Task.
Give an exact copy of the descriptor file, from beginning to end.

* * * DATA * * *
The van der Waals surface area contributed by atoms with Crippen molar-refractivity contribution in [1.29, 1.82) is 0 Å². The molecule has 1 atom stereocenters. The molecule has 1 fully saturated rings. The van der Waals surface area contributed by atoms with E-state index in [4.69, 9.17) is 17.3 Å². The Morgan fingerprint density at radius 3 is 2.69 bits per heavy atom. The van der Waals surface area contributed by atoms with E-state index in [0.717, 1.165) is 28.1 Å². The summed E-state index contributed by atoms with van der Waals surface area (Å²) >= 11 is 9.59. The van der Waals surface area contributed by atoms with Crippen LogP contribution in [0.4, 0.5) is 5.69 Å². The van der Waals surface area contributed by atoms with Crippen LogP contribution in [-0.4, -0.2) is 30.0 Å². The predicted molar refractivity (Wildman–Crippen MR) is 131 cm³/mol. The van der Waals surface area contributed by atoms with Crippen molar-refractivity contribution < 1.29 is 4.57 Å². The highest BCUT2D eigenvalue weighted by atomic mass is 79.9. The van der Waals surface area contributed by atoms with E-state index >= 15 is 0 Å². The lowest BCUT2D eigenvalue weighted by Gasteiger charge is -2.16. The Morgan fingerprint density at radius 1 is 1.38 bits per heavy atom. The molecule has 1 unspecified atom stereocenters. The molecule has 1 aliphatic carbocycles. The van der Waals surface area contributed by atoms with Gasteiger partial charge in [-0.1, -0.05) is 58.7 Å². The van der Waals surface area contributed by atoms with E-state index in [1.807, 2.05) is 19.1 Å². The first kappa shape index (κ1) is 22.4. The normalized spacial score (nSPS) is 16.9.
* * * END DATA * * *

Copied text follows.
The van der Waals surface area contributed by atoms with Crippen molar-refractivity contribution in [1.29, 1.82) is 0 Å². The molecule has 1 atom stereocenters. The molecule has 1 fully saturated rings. The van der Waals surface area contributed by atoms with E-state index in [4.69, 9.17) is 17.3 Å². The Morgan fingerprint density at radius 3 is 2.69 bits per heavy atom. The van der Waals surface area contributed by atoms with E-state index in [0.717, 1.165) is 28.1 Å². The summed E-state index contributed by atoms with van der Waals surface area (Å²) >= 11 is 9.59. The van der Waals surface area contributed by atoms with Crippen LogP contribution in [0.4, 0.5) is 5.69 Å². The van der Waals surface area contributed by atoms with Crippen LogP contribution in [-0.4, -0.2) is 30.0 Å². The predicted molar refractivity (Wildman–Crippen MR) is 131 cm³/mol. The van der Waals surface area contributed by atoms with Crippen molar-refractivity contribution < 1.29 is 4.57 Å². The highest BCUT2D eigenvalue weighted by atomic mass is 79.9. The van der Waals surface area contributed by atoms with E-state index >= 15 is 0 Å². The lowest BCUT2D eigenvalue weighted by Gasteiger charge is -2.16. The Morgan fingerprint density at radius 1 is 1.38 bits per heavy atom. The molecule has 1 unspecified atom stereocenters. The molecule has 1 aliphatic carbocycles. The van der Waals surface area contributed by atoms with Gasteiger partial charge in [-0.1, -0.05) is 58.7 Å². The van der Waals surface area contributed by atoms with E-state index in [1.807, 2.05) is 19.1 Å². The first kappa shape index (κ1) is 22.4. The normalized spacial score (nSPS) is 16.9.